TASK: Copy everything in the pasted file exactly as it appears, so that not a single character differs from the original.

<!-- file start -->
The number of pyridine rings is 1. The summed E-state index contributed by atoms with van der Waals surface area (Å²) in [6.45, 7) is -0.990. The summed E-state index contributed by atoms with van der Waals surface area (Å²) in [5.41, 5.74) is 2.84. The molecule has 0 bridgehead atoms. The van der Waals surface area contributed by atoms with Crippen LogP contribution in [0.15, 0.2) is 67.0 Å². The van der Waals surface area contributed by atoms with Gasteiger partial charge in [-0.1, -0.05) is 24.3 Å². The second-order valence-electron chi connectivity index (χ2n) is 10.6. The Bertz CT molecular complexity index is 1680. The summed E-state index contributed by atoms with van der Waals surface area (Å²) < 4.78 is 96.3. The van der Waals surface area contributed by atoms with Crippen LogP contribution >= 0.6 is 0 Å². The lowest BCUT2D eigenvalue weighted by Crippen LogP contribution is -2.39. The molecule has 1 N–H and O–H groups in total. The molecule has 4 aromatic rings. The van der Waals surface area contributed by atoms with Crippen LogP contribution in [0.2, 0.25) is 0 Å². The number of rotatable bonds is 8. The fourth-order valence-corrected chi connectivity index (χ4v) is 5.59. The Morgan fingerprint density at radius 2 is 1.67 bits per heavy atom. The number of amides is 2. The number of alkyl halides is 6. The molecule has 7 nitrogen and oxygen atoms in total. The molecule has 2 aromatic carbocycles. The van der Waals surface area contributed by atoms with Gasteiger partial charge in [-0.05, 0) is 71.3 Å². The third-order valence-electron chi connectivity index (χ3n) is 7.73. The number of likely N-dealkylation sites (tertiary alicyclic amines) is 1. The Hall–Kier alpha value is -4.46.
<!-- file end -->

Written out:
The number of pyridine rings is 1. The summed E-state index contributed by atoms with van der Waals surface area (Å²) in [6.45, 7) is -0.990. The summed E-state index contributed by atoms with van der Waals surface area (Å²) in [5.41, 5.74) is 2.84. The molecule has 0 bridgehead atoms. The van der Waals surface area contributed by atoms with Crippen LogP contribution in [0.15, 0.2) is 67.0 Å². The van der Waals surface area contributed by atoms with Gasteiger partial charge in [-0.1, -0.05) is 24.3 Å². The second-order valence-electron chi connectivity index (χ2n) is 10.6. The Bertz CT molecular complexity index is 1680. The summed E-state index contributed by atoms with van der Waals surface area (Å²) < 4.78 is 96.3. The van der Waals surface area contributed by atoms with Crippen LogP contribution >= 0.6 is 0 Å². The lowest BCUT2D eigenvalue weighted by Crippen LogP contribution is -2.39. The molecule has 1 N–H and O–H groups in total. The molecule has 4 aromatic rings. The van der Waals surface area contributed by atoms with Crippen LogP contribution in [0.2, 0.25) is 0 Å². The number of rotatable bonds is 8. The fourth-order valence-corrected chi connectivity index (χ4v) is 5.59. The Morgan fingerprint density at radius 2 is 1.67 bits per heavy atom. The number of amides is 2. The number of alkyl halides is 6. The molecule has 7 nitrogen and oxygen atoms in total. The molecule has 2 aromatic carbocycles. The van der Waals surface area contributed by atoms with Gasteiger partial charge in [-0.05, 0) is 71.3 Å². The third-order valence-electron chi connectivity index (χ3n) is 7.73. The number of likely N-dealkylation sites (tertiary alicyclic amines) is 1. The Hall–Kier alpha value is -4.46.